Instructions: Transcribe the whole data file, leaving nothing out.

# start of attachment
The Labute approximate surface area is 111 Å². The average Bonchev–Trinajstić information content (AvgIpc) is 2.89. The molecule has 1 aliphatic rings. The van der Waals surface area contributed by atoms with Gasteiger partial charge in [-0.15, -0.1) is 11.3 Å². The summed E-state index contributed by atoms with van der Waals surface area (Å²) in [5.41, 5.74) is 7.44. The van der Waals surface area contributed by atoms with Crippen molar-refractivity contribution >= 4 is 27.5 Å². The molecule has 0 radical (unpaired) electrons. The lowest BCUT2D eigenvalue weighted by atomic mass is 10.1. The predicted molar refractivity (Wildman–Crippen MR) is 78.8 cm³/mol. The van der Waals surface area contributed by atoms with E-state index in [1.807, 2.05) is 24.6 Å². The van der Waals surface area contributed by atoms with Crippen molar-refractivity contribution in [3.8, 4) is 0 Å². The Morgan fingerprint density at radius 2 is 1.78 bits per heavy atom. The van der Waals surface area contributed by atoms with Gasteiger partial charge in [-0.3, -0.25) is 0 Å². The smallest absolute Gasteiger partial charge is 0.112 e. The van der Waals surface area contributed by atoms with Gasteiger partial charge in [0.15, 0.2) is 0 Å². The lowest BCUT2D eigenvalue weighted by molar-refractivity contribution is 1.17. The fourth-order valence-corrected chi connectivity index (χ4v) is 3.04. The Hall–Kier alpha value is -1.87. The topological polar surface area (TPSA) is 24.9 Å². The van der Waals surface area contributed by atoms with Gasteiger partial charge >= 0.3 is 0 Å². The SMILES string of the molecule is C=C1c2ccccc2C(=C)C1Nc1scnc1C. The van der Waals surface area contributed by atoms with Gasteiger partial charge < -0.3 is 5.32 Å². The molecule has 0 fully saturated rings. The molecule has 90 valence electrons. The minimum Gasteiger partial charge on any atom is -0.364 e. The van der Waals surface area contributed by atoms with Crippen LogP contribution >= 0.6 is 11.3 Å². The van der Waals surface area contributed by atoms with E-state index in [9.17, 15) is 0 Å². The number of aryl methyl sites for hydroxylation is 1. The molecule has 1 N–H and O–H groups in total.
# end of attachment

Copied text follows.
The Labute approximate surface area is 111 Å². The average Bonchev–Trinajstić information content (AvgIpc) is 2.89. The molecule has 1 aliphatic rings. The van der Waals surface area contributed by atoms with Gasteiger partial charge in [-0.15, -0.1) is 11.3 Å². The summed E-state index contributed by atoms with van der Waals surface area (Å²) in [5.41, 5.74) is 7.44. The van der Waals surface area contributed by atoms with Crippen molar-refractivity contribution >= 4 is 27.5 Å². The molecule has 0 radical (unpaired) electrons. The lowest BCUT2D eigenvalue weighted by atomic mass is 10.1. The predicted molar refractivity (Wildman–Crippen MR) is 78.8 cm³/mol. The van der Waals surface area contributed by atoms with E-state index in [1.807, 2.05) is 24.6 Å². The van der Waals surface area contributed by atoms with Crippen molar-refractivity contribution in [3.8, 4) is 0 Å². The Morgan fingerprint density at radius 2 is 1.78 bits per heavy atom. The van der Waals surface area contributed by atoms with Gasteiger partial charge in [-0.3, -0.25) is 0 Å². The smallest absolute Gasteiger partial charge is 0.112 e. The van der Waals surface area contributed by atoms with Gasteiger partial charge in [0.15, 0.2) is 0 Å². The lowest BCUT2D eigenvalue weighted by molar-refractivity contribution is 1.17. The fourth-order valence-corrected chi connectivity index (χ4v) is 3.04. The Hall–Kier alpha value is -1.87. The topological polar surface area (TPSA) is 24.9 Å². The van der Waals surface area contributed by atoms with Gasteiger partial charge >= 0.3 is 0 Å². The SMILES string of the molecule is C=C1c2ccccc2C(=C)C1Nc1scnc1C. The van der Waals surface area contributed by atoms with Gasteiger partial charge < -0.3 is 5.32 Å². The molecule has 0 fully saturated rings. The molecule has 90 valence electrons. The minimum Gasteiger partial charge on any atom is -0.364 e. The van der Waals surface area contributed by atoms with Crippen LogP contribution >= 0.6 is 11.3 Å². The van der Waals surface area contributed by atoms with E-state index in [9.17, 15) is 0 Å². The number of aryl methyl sites for hydroxylation is 1. The molecule has 1 N–H and O–H groups in total.